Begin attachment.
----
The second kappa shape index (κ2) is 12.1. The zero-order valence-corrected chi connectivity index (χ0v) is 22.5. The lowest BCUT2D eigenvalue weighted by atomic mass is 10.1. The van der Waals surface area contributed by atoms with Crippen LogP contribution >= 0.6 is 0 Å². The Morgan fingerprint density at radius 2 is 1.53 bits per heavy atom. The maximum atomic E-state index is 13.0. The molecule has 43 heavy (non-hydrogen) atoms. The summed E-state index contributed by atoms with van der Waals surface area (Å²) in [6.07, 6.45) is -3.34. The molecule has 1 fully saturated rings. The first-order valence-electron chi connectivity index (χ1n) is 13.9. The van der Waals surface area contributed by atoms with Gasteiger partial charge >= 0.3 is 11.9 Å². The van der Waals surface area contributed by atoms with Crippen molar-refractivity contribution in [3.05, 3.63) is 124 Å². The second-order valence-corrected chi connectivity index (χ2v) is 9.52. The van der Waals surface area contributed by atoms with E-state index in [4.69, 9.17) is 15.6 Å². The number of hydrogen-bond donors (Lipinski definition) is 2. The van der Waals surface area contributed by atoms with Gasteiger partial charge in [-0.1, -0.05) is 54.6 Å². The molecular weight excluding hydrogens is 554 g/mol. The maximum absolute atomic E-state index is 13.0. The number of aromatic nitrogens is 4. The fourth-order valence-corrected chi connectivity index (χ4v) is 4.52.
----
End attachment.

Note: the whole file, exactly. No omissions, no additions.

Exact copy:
The second kappa shape index (κ2) is 12.1. The zero-order valence-corrected chi connectivity index (χ0v) is 22.5. The lowest BCUT2D eigenvalue weighted by atomic mass is 10.1. The van der Waals surface area contributed by atoms with Crippen LogP contribution >= 0.6 is 0 Å². The Morgan fingerprint density at radius 2 is 1.53 bits per heavy atom. The maximum atomic E-state index is 13.0. The molecule has 43 heavy (non-hydrogen) atoms. The summed E-state index contributed by atoms with van der Waals surface area (Å²) in [6.07, 6.45) is -3.34. The molecule has 1 fully saturated rings. The first-order valence-electron chi connectivity index (χ1n) is 13.9. The van der Waals surface area contributed by atoms with Gasteiger partial charge >= 0.3 is 11.9 Å². The van der Waals surface area contributed by atoms with Crippen molar-refractivity contribution in [3.05, 3.63) is 124 Å². The second-order valence-corrected chi connectivity index (χ2v) is 9.52. The van der Waals surface area contributed by atoms with E-state index in [4.69, 9.17) is 15.6 Å². The number of hydrogen-bond donors (Lipinski definition) is 2. The van der Waals surface area contributed by atoms with Gasteiger partial charge in [-0.1, -0.05) is 54.6 Å². The molecular weight excluding hydrogens is 554 g/mol. The maximum absolute atomic E-state index is 13.0. The number of aromatic nitrogens is 4. The fourth-order valence-corrected chi connectivity index (χ4v) is 4.52.